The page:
Death At Chichi

For five hours the war stood still while scores of his fellow pilots sweated and worked and risked their lives to save him. And as long as hope remained, nothing was more important than the life of one man

The fact that a fighter pilot lost his life off Jap held Chichi Jima on the 3 July 1945 has long since been quietly absorbed into operational statistics.

But the Mustang pilots who saw it happen will remember this about the death of Lt. Richard H. Schroeppel: for five hours the war stood still while scores of his fellow pilots sweated and worked and risked their lives to save him. And as long as hope remained, nothing was more important than the life of one man.

Schroeppel's buddies ran aerial cover for him after he bailed out into Futami Harbor on a routine strafing run. Hour after hour they dived and strafed and wheeled to hold down the Jap shore batteries that remorselessly blazed away at the solitary human target. But for a cruel fluke of nature, Schroeppel might have won his battle. His squadron saw him fighting his way toward the mouth of the harbor in his tiny individual life raft. He battled gamely and was a quarter mile out in the open sea when a strong current suddenly seized the liferaft and swung it back toward the Jap island. Shroeppel battled like a madman and, for just a moment, held his own against the ocean. Then the raft spun northward around Eboshi Rock, pushed toward shore south of Hocarano(?) point. A little later, covering pilots saw him crouching on the rocks under Chichi's cliffs.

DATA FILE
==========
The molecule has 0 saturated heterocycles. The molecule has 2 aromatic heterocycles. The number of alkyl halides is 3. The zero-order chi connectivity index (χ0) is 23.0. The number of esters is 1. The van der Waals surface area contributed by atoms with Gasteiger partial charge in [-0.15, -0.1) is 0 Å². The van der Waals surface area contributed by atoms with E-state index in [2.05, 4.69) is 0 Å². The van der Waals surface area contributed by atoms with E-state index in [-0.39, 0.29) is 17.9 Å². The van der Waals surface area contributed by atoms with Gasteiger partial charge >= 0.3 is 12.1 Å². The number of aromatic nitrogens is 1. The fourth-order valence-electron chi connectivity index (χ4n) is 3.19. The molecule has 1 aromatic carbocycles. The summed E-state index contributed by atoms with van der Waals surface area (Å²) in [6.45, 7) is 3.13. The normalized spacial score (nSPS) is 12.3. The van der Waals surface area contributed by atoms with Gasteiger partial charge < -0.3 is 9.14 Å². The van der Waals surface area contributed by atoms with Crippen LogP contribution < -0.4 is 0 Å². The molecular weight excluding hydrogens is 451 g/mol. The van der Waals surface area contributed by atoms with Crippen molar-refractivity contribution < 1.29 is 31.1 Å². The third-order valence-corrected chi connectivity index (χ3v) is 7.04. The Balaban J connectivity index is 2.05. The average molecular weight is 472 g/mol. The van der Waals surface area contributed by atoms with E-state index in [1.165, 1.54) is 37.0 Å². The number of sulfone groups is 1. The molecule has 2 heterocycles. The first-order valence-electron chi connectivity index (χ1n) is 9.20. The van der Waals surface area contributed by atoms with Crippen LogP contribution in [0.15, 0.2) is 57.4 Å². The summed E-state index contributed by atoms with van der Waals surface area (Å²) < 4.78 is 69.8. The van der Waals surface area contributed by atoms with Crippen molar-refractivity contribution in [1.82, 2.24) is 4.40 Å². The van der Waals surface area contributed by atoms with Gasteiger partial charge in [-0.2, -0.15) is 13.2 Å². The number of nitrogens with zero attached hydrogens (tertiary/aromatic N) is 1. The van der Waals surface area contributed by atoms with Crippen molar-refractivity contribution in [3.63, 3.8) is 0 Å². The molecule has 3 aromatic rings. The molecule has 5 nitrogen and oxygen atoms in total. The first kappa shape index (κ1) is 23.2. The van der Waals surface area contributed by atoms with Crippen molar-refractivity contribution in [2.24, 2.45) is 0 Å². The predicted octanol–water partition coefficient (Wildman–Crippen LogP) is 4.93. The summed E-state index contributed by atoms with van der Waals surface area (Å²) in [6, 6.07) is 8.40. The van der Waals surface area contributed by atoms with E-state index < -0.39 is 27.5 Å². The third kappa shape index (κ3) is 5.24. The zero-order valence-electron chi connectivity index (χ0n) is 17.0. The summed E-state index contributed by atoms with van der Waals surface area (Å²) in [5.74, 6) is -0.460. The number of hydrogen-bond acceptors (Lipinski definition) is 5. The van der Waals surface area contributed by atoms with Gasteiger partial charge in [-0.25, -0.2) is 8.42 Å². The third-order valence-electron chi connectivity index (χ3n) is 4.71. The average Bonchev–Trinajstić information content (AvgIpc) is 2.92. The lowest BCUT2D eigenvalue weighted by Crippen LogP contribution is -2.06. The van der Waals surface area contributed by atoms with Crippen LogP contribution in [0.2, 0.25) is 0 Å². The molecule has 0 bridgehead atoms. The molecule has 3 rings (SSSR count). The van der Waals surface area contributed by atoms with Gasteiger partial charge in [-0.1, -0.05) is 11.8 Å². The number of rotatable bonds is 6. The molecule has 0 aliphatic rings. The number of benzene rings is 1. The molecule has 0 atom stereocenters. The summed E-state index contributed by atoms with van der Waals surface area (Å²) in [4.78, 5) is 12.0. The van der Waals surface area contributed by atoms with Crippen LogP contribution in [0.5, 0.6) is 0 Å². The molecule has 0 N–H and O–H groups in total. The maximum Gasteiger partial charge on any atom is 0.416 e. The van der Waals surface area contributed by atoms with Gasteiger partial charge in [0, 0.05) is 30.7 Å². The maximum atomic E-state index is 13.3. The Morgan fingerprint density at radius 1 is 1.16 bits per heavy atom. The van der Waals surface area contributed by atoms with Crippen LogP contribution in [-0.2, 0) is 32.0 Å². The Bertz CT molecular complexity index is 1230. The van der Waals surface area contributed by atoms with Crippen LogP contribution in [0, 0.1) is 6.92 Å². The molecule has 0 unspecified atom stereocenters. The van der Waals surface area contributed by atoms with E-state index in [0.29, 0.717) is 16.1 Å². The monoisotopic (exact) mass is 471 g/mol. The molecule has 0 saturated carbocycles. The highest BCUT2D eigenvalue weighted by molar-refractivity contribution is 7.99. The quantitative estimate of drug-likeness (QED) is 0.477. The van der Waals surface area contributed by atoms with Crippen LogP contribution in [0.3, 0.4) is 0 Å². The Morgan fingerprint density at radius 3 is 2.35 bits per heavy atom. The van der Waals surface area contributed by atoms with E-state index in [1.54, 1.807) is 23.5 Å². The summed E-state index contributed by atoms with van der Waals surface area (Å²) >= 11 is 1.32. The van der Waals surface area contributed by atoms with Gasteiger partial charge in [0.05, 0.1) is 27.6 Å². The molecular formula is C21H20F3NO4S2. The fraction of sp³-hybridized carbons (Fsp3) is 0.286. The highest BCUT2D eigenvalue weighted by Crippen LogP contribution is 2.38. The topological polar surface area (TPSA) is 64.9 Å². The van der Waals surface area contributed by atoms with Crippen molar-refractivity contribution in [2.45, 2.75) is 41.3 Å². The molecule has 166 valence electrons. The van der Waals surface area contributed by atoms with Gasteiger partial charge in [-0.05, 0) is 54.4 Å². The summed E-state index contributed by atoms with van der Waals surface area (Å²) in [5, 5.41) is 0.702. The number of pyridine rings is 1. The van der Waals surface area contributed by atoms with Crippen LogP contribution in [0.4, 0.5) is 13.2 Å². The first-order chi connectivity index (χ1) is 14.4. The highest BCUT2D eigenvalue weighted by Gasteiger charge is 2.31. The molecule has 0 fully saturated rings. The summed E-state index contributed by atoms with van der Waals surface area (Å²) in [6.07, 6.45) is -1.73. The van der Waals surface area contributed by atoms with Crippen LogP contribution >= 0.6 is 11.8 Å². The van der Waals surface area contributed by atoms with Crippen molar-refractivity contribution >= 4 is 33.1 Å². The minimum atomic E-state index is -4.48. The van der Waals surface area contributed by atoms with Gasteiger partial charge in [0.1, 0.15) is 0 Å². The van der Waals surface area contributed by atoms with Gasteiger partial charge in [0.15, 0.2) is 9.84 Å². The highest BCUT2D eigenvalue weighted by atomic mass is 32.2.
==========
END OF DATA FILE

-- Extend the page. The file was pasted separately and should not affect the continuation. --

The fight for Schroeppel !s life began when his squadron nosed down into Futami Harbor on a strafing run. His plane was seen to waver, then fall out of formation. Pilots are not sure whether he was hit by flak or forced over the side by engine failure, but they agree he handled himself expertly in the bail-out and through the whole rescue attempt. His parachute drifted down inside the harbor and an accompanying plane carrying a rescue kit, followed him down. Schroeppel hit the water, freed himself from his chute and calmly inflated his raft. The pilot with the rescue kit, Lt. Charles Heil, made a low sweep over the man in the water to drop a large life raft, offering himself a perfect target to the Jap shore batteries. But Schroeppel wisely just waved a thank you and stuck to his one-man raft—it made better time.

Thus began the long, drawn-out, agonizing drama which left Iwo's fighter pilots in a cold rage. While Schroeppel paddled furiously toward open sea, Mustangs flew cover for him -- diving on Jap gun positions from which they could relay radio messages back to Island command.